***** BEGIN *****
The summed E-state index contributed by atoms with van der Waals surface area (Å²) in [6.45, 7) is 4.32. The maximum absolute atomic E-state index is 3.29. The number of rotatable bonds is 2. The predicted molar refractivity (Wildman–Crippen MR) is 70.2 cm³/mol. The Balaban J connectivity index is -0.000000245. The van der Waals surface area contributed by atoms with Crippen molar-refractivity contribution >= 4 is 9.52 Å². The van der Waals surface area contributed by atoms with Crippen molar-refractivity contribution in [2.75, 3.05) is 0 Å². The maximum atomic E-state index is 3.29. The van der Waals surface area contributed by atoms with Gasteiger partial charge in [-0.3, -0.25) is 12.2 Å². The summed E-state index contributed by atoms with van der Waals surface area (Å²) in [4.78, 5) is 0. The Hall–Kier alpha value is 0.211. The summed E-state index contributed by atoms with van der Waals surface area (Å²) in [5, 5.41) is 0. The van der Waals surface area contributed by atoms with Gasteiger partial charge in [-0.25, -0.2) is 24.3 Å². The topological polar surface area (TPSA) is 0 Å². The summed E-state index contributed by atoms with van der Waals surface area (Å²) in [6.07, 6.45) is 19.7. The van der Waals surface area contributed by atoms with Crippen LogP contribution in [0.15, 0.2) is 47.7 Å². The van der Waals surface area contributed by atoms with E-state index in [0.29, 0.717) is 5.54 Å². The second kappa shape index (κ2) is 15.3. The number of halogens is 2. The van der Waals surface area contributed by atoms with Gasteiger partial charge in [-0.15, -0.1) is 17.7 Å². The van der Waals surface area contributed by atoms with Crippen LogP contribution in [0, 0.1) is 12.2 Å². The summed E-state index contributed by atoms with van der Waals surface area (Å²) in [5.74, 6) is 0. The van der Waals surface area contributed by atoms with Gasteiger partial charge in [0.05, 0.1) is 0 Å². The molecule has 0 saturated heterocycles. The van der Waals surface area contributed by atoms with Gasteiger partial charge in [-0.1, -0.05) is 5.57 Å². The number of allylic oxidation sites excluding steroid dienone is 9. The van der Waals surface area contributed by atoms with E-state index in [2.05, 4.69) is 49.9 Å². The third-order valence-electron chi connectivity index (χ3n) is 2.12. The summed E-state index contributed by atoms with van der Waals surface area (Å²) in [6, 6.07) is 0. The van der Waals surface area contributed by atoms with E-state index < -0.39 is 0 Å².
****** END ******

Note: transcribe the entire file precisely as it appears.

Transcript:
The summed E-state index contributed by atoms with van der Waals surface area (Å²) in [6.45, 7) is 4.32. The maximum absolute atomic E-state index is 3.29. The number of rotatable bonds is 2. The predicted molar refractivity (Wildman–Crippen MR) is 70.2 cm³/mol. The Balaban J connectivity index is -0.000000245. The van der Waals surface area contributed by atoms with Crippen molar-refractivity contribution >= 4 is 9.52 Å². The van der Waals surface area contributed by atoms with Crippen molar-refractivity contribution in [2.75, 3.05) is 0 Å². The maximum atomic E-state index is 3.29. The van der Waals surface area contributed by atoms with Gasteiger partial charge in [-0.3, -0.25) is 12.2 Å². The summed E-state index contributed by atoms with van der Waals surface area (Å²) in [4.78, 5) is 0. The Hall–Kier alpha value is 0.211. The summed E-state index contributed by atoms with van der Waals surface area (Å²) in [5, 5.41) is 0. The van der Waals surface area contributed by atoms with Gasteiger partial charge in [-0.25, -0.2) is 24.3 Å². The topological polar surface area (TPSA) is 0 Å². The summed E-state index contributed by atoms with van der Waals surface area (Å²) in [6.07, 6.45) is 19.7. The van der Waals surface area contributed by atoms with Crippen LogP contribution in [0.15, 0.2) is 47.7 Å². The van der Waals surface area contributed by atoms with E-state index in [0.29, 0.717) is 5.54 Å². The second kappa shape index (κ2) is 15.3. The number of halogens is 2. The van der Waals surface area contributed by atoms with Gasteiger partial charge in [-0.15, -0.1) is 17.7 Å². The van der Waals surface area contributed by atoms with Crippen LogP contribution in [0, 0.1) is 12.2 Å². The summed E-state index contributed by atoms with van der Waals surface area (Å²) in [5.74, 6) is 0. The van der Waals surface area contributed by atoms with Gasteiger partial charge in [0.05, 0.1) is 0 Å². The molecule has 0 saturated heterocycles. The van der Waals surface area contributed by atoms with Gasteiger partial charge in [-0.1, -0.05) is 5.57 Å². The number of allylic oxidation sites excluding steroid dienone is 9. The van der Waals surface area contributed by atoms with E-state index in [2.05, 4.69) is 49.9 Å². The third-order valence-electron chi connectivity index (χ3n) is 2.12. The summed E-state index contributed by atoms with van der Waals surface area (Å²) in [6, 6.07) is 0. The van der Waals surface area contributed by atoms with E-state index < -0.39 is 0 Å².